Most of the bones collected were encased in siltstone nodules, surrounded by fine sand and silt, with the rest lying in clay. The bones were disarticulated, and were scattered in a 5m x 2m area, but most were not far from their natural positions. The position of some bones was disturbed by a bulldozer, and some bones were broken by mechanical equipment before they were collected. Preparing the specimen was difficult, as the siltstone matrix was hard, and due to the presence of siderite; acid preparation was attempted, but most of the matrix was removed mechanically. The skeleton consisted of partial skull bones, teeth, cervical, dorsal and caudal vertebrae, ribs, the sternum, coracoids, arm and hand bones, claws, hip bones, and leg bones. The original specimen number was BMNH R9951, but is now NHMUK VP R9951.
In 1986, Charig and Milner made the skeleton the holotype specimen of a new genus and species, Baryonyx walkeri. The genus name is Greek; βαρύς/barys means "heavy" or "strong" and ὄνυξ/onyx means "claw" or "talon", while the specific name refers to Walker, for discovering the specimen. At this time, the authors did not know whether the large claw belonged to the hand or the foot. Due to ongoing work on the bones (70% had been prepared at the time), the authors conceded that their article was only preliminary (a "Letter to Nature"), and that a more detailed description would be published at a later date. Baryonyx was the first large Early Cretaceous theropod found anywhere in the world until that point. Until the discovery of Baryonyx, the last significant theropod find in Britain was Eustreptospondylus in 1871. In a 1986 interview, Charig stated that Baryonyx was "the best find of the century" in Europe. Upon its announcement, Baryonyx was widely featured in international media, and its discovery was the subject of a 1987 BBC documentary. Baryonyx received the nickname "Claws" from journalists, in reference to the film Jaws. The skeleton can now be seen mounted at the Natural History Museum. In 1997, Charig and Milner published a full monograph describing the holotype skeleton in detail.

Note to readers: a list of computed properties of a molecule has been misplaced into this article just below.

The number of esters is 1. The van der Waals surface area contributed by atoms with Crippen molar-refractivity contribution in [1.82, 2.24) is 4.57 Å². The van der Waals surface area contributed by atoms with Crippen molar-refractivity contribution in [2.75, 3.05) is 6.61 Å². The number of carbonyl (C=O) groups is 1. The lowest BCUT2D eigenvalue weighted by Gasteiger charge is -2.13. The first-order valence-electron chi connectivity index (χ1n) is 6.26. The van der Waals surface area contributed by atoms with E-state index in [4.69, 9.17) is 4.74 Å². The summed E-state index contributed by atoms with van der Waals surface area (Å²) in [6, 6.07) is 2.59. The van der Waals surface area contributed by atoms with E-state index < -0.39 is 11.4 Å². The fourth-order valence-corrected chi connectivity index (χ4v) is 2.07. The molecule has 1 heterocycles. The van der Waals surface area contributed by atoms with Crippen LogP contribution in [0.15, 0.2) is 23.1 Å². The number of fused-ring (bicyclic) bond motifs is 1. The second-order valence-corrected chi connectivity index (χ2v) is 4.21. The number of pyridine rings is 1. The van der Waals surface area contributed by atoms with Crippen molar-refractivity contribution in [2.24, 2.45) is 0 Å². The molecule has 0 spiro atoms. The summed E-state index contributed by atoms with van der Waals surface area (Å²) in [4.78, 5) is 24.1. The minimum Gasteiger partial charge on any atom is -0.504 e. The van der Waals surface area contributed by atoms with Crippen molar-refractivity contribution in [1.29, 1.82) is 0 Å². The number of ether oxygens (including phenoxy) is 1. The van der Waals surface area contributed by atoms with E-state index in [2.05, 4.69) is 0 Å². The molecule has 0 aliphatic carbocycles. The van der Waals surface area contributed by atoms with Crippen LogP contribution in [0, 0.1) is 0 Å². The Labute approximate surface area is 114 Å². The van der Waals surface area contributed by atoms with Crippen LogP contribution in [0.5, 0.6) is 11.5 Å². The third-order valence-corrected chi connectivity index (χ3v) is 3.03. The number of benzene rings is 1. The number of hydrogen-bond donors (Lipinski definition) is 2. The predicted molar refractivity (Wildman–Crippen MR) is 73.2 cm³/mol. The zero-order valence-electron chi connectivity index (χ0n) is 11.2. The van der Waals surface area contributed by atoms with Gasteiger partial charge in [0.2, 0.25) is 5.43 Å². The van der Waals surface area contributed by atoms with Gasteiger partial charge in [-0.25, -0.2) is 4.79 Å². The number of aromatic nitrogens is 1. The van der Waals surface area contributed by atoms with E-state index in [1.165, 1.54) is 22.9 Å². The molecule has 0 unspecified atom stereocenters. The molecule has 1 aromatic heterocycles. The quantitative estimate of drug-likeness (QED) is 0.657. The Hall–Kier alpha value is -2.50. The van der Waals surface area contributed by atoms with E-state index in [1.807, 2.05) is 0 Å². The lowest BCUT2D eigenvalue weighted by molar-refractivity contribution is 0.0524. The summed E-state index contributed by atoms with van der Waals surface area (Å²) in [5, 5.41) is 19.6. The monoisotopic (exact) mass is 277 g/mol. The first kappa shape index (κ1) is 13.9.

Fossils from other parts of Britain and Iberia, mainly isolated teeth, have subsequently been referred to Baryonyx or similar animals. Isolated teeth and bones, including hand bones and a vertebra, from the Isle of Wight have been attributed to this genus. A maxilla fragment from La Roja in Spain was referred in 1995. In 1999, a partial skull was reported from the Sala de los Infantes deposit of Burgos Province, Spain. Dinosaur tracks from near Burgos have been identified as belonging to Baryonyx or another similar theropod. In 2011, a specimen from the Papo Seco Formation in Boca do Chapim, Portugal, including a fragmentary dentary, teeth, vertebrae, ribs, hip bones, a scapula, and a phalanx bone, was attributed to Baryonyx, representing the most complete remains of this animal from Iberia.
In their original description, Charig and Milner found Baryonyx to be unique enough to warrant a new family of theropod dinosaurs, Baryonychidae. Though they found Baryonyx to be unlike any other theropod group (and even considered the possibility that it was a thecodont due to apparent primitive features), they noted that the articulation of the maxilla and premaxilla was similar to that seen in Dilophosaurus. They also noted that two fragmentary snouts from Niger assigned to the family Spinosauridae by French paleontologist Philippe Taquet in 1984 appeared almost identical to those of Baryonyx, and referred them to Baryonychidae instead. In 1988, American paleontologist Gregory S. Paul agreed with Taquet that Spinosaurus, described in 1915 based on fragmentary remains from Egypt (which were destroyed in WW2), and Baryonyx were similar, and due to their kinked snouts, were possibly late surviving dilophosaurs. French palaeontologist Eric Buffetaut also supported this relationship in 1989. In 1990, Charig and Milner dismissed the supposed spinosaurid affinities of Baryonyx, as they did not find their remains similar enough.
In the 1990s, new discoveries shed more light on the relationships of Baryonyx and its relatives. In 1996, a snout from Morocco was referred to Spinosaurus, and Irritator from Brazil was named. In 1998, the snout fragments from Niger were named Cristatusaurus, and Suchomimus was named from a partial skeleton also from there. In their description of Suchomimus, Sereno and colleagues placed it and Baryonyx in the new subfamily Baryonychinae within Spinosauridae, while other members of the group were placed in the subfamily Spinosaurinae. In addition, they united the spinosaurids and their closest relatives in the superfamily Spinosauroidea, but in 2010, Roger Benson deemed this a junior synonym of Megalosauroidea, an older name. The following cladogram shows the position of Baryonyx within Spinosauridae, after Allain et al., 2012: